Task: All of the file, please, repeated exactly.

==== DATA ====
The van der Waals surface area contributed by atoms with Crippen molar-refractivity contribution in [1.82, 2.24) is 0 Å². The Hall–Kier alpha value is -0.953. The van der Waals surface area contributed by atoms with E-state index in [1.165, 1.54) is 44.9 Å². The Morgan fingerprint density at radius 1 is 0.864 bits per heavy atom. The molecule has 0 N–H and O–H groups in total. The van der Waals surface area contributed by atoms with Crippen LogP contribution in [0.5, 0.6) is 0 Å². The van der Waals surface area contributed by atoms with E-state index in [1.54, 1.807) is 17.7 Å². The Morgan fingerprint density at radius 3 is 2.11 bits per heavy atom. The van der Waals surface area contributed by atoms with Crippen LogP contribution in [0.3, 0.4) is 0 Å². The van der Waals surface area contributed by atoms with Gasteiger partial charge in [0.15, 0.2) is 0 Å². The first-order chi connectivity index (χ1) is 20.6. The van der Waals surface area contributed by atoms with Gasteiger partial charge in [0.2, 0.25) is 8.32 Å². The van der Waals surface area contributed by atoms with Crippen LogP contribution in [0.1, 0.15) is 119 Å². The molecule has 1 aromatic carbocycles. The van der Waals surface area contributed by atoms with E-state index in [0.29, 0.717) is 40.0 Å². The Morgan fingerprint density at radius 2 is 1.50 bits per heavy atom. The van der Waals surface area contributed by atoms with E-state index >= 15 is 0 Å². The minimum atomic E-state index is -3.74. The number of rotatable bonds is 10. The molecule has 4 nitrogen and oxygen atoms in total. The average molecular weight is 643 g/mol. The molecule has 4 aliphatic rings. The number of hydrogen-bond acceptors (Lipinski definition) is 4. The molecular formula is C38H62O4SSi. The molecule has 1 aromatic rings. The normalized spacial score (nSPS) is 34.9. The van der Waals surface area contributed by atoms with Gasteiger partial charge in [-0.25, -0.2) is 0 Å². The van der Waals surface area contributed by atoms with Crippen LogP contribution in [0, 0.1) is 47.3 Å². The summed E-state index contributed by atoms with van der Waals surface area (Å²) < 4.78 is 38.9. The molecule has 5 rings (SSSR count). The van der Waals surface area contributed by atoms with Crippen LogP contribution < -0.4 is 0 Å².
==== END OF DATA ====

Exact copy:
The van der Waals surface area contributed by atoms with Crippen molar-refractivity contribution in [1.82, 2.24) is 0 Å². The Hall–Kier alpha value is -0.953. The van der Waals surface area contributed by atoms with E-state index in [1.165, 1.54) is 44.9 Å². The Morgan fingerprint density at radius 1 is 0.864 bits per heavy atom. The molecule has 0 N–H and O–H groups in total. The van der Waals surface area contributed by atoms with Crippen LogP contribution in [0.5, 0.6) is 0 Å². The van der Waals surface area contributed by atoms with E-state index in [1.54, 1.807) is 17.7 Å². The Morgan fingerprint density at radius 3 is 2.11 bits per heavy atom. The van der Waals surface area contributed by atoms with Crippen LogP contribution in [0.3, 0.4) is 0 Å². The van der Waals surface area contributed by atoms with Gasteiger partial charge in [0.15, 0.2) is 0 Å². The first-order chi connectivity index (χ1) is 20.6. The van der Waals surface area contributed by atoms with Gasteiger partial charge in [0.2, 0.25) is 8.32 Å². The van der Waals surface area contributed by atoms with Crippen LogP contribution in [0.1, 0.15) is 119 Å². The molecule has 1 aromatic carbocycles. The van der Waals surface area contributed by atoms with E-state index in [0.29, 0.717) is 40.0 Å². The Morgan fingerprint density at radius 2 is 1.50 bits per heavy atom. The van der Waals surface area contributed by atoms with E-state index >= 15 is 0 Å². The minimum atomic E-state index is -3.74. The number of rotatable bonds is 10. The molecule has 4 nitrogen and oxygen atoms in total. The average molecular weight is 643 g/mol. The molecule has 4 aliphatic rings. The number of hydrogen-bond acceptors (Lipinski definition) is 4. The molecular formula is C38H62O4SSi. The molecule has 1 aromatic rings. The normalized spacial score (nSPS) is 34.9. The van der Waals surface area contributed by atoms with Gasteiger partial charge in [-0.25, -0.2) is 0 Å². The van der Waals surface area contributed by atoms with Crippen LogP contribution in [0, 0.1) is 47.3 Å². The summed E-state index contributed by atoms with van der Waals surface area (Å²) < 4.78 is 38.9. The molecule has 5 rings (SSSR count). The van der Waals surface area contributed by atoms with Crippen LogP contribution < -0.4 is 0 Å².